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  • Battle Of The River Plate [1956] Battle Of The River Plate | DVD | (11/06/2007) from £4.69  |  Saving you £8.30 (63.90%)  |  RRP £12.99

    Something of a swan song for the legendary Michael Powell-Emeric Pressburger partnership, 1956's The Battle of the River Plate is their penultimate film together (the following year's Ill Met By Moonlight was the last). Shot in a semi-documentary style that stands apart from the "magical realism" of much of their previous work--Canterbury Tales, A Matter of Life and Death, The Red Shoes--the film tells the story of the pursuit of the German pocket battleship Graf Spee by three British cruisers off the River Plate in Uruguay during November 1939. Incorporating actual wartime footage adds to the authentic air, albeit one that sits uneasily with the obviously studio-bound look of the rest. Among the solid cast Peter Finch stands out as the beleaguered Captain Langsdorff of the Graf Spee, while John Gregson is his counterpart, the stalwart British hero type. Things get a bit odd when Christopher Lee pops up in the unlikely role of a Latin-American nightclub boss. It's an atypical Powell and Pressburger picture and not exactly their best, but still a fine World War II picture that documents an important incident in the opening salvos of the war. --Mark Walker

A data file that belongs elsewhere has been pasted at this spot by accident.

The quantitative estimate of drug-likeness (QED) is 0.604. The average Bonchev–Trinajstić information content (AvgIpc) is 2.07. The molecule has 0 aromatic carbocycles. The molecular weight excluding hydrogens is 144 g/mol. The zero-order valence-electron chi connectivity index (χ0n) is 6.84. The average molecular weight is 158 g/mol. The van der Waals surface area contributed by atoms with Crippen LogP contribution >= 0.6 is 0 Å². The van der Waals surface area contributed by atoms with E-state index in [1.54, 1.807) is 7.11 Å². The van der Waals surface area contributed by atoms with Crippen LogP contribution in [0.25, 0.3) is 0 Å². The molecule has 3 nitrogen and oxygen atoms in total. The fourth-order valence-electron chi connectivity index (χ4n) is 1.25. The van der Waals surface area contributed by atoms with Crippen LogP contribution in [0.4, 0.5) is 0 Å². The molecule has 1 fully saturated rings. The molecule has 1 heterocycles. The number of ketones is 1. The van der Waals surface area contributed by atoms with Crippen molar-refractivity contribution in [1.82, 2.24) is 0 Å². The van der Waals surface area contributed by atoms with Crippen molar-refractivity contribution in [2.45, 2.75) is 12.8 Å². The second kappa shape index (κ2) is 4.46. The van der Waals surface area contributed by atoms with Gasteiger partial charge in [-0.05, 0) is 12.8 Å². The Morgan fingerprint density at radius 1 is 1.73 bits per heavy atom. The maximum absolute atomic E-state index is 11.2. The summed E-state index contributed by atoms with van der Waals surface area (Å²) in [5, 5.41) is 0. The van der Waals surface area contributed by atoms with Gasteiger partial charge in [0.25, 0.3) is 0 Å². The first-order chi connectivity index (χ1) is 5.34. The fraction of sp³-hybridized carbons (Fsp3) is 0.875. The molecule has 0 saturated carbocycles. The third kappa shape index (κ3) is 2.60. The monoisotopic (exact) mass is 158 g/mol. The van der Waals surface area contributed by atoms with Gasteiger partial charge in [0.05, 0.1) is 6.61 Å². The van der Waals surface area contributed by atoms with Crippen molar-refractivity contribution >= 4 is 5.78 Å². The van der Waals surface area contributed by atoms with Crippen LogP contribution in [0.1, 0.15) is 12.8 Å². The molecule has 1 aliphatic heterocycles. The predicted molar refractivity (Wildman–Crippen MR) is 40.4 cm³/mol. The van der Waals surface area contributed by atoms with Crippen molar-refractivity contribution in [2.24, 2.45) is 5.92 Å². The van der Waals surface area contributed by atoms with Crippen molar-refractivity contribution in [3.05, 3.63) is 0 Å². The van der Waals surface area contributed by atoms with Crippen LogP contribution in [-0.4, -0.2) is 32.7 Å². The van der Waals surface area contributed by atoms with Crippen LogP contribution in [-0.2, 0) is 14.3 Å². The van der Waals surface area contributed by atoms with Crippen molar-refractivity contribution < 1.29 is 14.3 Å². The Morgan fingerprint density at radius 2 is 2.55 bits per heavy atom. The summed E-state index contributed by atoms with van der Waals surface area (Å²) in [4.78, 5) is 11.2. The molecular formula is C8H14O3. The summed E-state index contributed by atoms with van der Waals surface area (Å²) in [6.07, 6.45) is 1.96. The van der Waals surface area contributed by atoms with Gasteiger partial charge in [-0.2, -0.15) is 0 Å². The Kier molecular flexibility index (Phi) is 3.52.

• The Lady Vanishes [1938] The Lady Vanishes | DVD | (18/08/2008) from £4.08  |  Saving you £1.91 (31.90%)  |  RRP £5.99

    Intrigue and espionage and the effects on the lives and futures of passengers aboard a Trans-Continental Express emerge when a girl traveller (Margaret Lockwood) returning from a holiday strikes up an acquaintance with a middle-aged English governess who during the journey mysteriously disappears from her compartment. The girl seeking an explanation for the disappearance is accused of hallucinating and is nearly convinced that her new friend does not exist.

  • Mary Poppins - 45th Anniversary Edition [1964] Mary Poppins - 45th Anniversary Edition | DVD | (02/03/2009) from £6.95  |  Saving you £9.22 (51.30%)  |  RRP £17.99